What is socially responsible investing, and how can banks help implement it?
When it comes to socially responsible investing, no other group has seemingly captured more of the spotlight than financial institutions. This is due to the influence that banks have in the global landscape, not only providing investment but also financing the very deals that take place in this realm, innovating with new products, and exerting their influence. Read further to learn more about implementing socially responsible investing for banks.
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With the Paris Agreement having targeted 2050 as the year global emissions reach net zero, environmental, social, and governance (ESG) criteria have become more urgent than ever before, including among investors. The banking community appears to be split as it pertains to SRI, in some cases going full throttle and in others hesitating to fully commit.
Some level of dedication to socially responsible practices can be found across the financial services spectrum, from community banks to major financial institutions. The Net Zero Banking Alliance (NZBA), a UN initiative under the Glasgow Financial Alliance for Net Zero (GFANZ), comes to mind. A few of the banks that help to comprise this alliance include JPMorgan, Goldman Sachs, and Bank of America. At last check, the NZBA includes more than 125 member banks across 41 countries with a total of $73 trillion in assets.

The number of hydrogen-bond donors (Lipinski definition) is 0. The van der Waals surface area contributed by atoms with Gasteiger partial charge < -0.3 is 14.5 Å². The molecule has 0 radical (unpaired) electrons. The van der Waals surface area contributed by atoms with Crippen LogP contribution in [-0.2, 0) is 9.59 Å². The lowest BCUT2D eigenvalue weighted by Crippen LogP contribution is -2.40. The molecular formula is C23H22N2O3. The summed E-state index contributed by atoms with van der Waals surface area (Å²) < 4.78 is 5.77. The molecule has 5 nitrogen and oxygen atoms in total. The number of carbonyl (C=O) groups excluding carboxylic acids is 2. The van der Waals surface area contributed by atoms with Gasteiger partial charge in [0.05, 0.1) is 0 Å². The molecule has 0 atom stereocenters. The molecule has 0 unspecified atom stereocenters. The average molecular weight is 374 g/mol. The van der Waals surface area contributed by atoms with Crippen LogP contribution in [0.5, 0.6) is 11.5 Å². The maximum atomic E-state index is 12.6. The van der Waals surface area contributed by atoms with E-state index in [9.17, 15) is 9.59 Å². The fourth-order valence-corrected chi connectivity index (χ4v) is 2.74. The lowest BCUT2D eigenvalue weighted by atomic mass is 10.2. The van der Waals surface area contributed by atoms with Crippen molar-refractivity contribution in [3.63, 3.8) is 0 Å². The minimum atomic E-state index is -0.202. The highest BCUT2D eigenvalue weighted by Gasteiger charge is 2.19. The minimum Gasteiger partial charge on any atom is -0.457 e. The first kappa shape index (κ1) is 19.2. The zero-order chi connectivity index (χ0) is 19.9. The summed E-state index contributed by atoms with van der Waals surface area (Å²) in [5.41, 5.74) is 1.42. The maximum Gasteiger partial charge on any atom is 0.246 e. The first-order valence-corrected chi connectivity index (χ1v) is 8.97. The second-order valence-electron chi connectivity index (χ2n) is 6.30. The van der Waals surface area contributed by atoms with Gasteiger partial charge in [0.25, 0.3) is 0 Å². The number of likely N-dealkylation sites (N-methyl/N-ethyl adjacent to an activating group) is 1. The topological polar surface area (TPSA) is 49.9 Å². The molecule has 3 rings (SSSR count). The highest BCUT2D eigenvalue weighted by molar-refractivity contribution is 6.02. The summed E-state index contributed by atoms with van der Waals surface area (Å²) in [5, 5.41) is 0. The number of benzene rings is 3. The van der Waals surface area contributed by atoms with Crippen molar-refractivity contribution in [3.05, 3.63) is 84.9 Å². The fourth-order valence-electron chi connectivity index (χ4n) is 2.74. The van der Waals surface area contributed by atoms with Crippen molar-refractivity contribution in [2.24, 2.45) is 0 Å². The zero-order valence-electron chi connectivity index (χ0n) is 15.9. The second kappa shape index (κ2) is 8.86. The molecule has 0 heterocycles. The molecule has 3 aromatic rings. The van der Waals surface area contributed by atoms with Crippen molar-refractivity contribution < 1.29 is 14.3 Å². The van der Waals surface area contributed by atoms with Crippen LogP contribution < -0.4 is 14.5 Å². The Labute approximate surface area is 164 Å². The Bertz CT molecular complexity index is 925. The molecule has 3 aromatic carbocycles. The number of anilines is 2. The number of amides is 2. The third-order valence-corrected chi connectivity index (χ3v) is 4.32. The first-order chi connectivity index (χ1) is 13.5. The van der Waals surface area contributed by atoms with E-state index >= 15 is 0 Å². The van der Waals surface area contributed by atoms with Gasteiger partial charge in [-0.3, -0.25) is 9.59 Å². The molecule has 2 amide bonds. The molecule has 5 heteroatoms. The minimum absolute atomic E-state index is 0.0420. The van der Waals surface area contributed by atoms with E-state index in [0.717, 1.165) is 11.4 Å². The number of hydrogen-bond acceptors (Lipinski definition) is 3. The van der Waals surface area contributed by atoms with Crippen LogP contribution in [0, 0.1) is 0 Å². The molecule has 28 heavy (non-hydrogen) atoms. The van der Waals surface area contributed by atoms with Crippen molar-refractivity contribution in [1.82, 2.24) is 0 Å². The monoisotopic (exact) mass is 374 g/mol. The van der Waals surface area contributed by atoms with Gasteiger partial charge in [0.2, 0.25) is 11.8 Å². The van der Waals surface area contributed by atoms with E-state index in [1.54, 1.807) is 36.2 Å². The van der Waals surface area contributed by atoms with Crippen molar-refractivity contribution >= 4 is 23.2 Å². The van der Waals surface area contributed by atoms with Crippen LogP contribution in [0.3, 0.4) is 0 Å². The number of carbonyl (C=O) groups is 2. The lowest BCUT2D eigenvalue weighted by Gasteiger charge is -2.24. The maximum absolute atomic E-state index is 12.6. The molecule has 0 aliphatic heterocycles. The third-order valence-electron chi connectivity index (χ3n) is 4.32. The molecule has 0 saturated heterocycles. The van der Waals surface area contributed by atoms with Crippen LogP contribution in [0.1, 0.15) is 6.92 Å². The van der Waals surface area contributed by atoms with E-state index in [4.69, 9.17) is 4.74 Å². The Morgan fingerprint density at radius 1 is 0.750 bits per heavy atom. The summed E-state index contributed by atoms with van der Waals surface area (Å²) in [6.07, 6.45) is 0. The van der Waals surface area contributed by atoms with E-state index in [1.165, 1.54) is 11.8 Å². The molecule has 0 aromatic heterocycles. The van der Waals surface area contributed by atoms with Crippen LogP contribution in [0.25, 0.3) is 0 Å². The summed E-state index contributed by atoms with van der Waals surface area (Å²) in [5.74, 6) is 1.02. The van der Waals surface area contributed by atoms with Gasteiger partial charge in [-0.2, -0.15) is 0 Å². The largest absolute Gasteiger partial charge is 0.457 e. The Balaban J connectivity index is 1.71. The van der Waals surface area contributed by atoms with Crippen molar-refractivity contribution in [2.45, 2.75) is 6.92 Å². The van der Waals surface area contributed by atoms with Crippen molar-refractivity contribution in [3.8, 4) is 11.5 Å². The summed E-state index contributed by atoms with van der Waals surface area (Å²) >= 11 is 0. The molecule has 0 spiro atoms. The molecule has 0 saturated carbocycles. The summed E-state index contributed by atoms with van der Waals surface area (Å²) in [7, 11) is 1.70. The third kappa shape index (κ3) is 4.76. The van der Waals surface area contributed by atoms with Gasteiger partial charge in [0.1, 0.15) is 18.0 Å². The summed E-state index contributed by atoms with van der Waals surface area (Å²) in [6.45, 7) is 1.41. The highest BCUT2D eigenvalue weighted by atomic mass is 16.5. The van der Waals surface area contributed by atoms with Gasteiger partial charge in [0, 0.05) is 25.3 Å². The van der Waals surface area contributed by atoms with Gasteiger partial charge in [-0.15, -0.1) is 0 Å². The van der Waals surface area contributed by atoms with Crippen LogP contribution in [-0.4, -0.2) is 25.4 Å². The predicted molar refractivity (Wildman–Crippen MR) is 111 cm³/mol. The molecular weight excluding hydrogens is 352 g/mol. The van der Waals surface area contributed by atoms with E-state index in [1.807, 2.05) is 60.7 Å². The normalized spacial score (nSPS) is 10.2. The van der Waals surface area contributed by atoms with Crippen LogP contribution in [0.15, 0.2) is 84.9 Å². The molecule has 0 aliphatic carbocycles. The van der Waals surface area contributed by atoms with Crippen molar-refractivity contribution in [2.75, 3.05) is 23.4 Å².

Meanwhile, corporations are increasingly expected to attach ESG disclosures to their filings, but no category is perhaps more influential than banks. This is because banks are engaged in both the public and private sectors and therefore carry a great deal of influence in the economy.
Indeed, ethical investing is not the same for every firm. The classification system for ESG is, in many ways, still being defined, and some banks appear to be more environmentally friendly than others. Banks have also proven that combating climate change can be easier said than done.